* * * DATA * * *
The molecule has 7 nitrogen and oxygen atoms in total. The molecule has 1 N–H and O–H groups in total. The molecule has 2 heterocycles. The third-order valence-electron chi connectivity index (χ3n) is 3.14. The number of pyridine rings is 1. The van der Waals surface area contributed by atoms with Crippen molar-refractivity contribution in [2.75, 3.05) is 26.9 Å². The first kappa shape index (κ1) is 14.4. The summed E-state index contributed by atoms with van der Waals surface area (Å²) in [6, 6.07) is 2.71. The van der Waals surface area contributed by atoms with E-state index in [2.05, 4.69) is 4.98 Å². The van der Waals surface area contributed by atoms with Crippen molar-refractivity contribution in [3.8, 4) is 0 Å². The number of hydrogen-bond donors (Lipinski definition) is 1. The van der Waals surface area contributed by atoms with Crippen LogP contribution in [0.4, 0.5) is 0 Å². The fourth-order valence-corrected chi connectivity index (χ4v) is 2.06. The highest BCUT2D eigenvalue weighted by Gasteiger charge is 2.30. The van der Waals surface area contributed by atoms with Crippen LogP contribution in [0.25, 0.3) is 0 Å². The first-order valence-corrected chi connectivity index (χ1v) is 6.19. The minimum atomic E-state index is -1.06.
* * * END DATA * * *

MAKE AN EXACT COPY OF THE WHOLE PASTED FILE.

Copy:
The molecule has 7 nitrogen and oxygen atoms in total. The molecule has 1 N–H and O–H groups in total. The molecule has 2 heterocycles. The third-order valence-electron chi connectivity index (χ3n) is 3.14. The number of pyridine rings is 1. The van der Waals surface area contributed by atoms with Crippen molar-refractivity contribution in [2.75, 3.05) is 26.9 Å². The first kappa shape index (κ1) is 14.4. The summed E-state index contributed by atoms with van der Waals surface area (Å²) in [6, 6.07) is 2.71. The van der Waals surface area contributed by atoms with E-state index in [2.05, 4.69) is 4.98 Å². The van der Waals surface area contributed by atoms with Crippen molar-refractivity contribution in [3.8, 4) is 0 Å². The number of hydrogen-bond donors (Lipinski definition) is 1. The van der Waals surface area contributed by atoms with Crippen LogP contribution in [0.4, 0.5) is 0 Å². The fourth-order valence-corrected chi connectivity index (χ4v) is 2.06. The highest BCUT2D eigenvalue weighted by Gasteiger charge is 2.30. The van der Waals surface area contributed by atoms with Crippen LogP contribution in [0.25, 0.3) is 0 Å². The first-order valence-corrected chi connectivity index (χ1v) is 6.19. The minimum atomic E-state index is -1.06.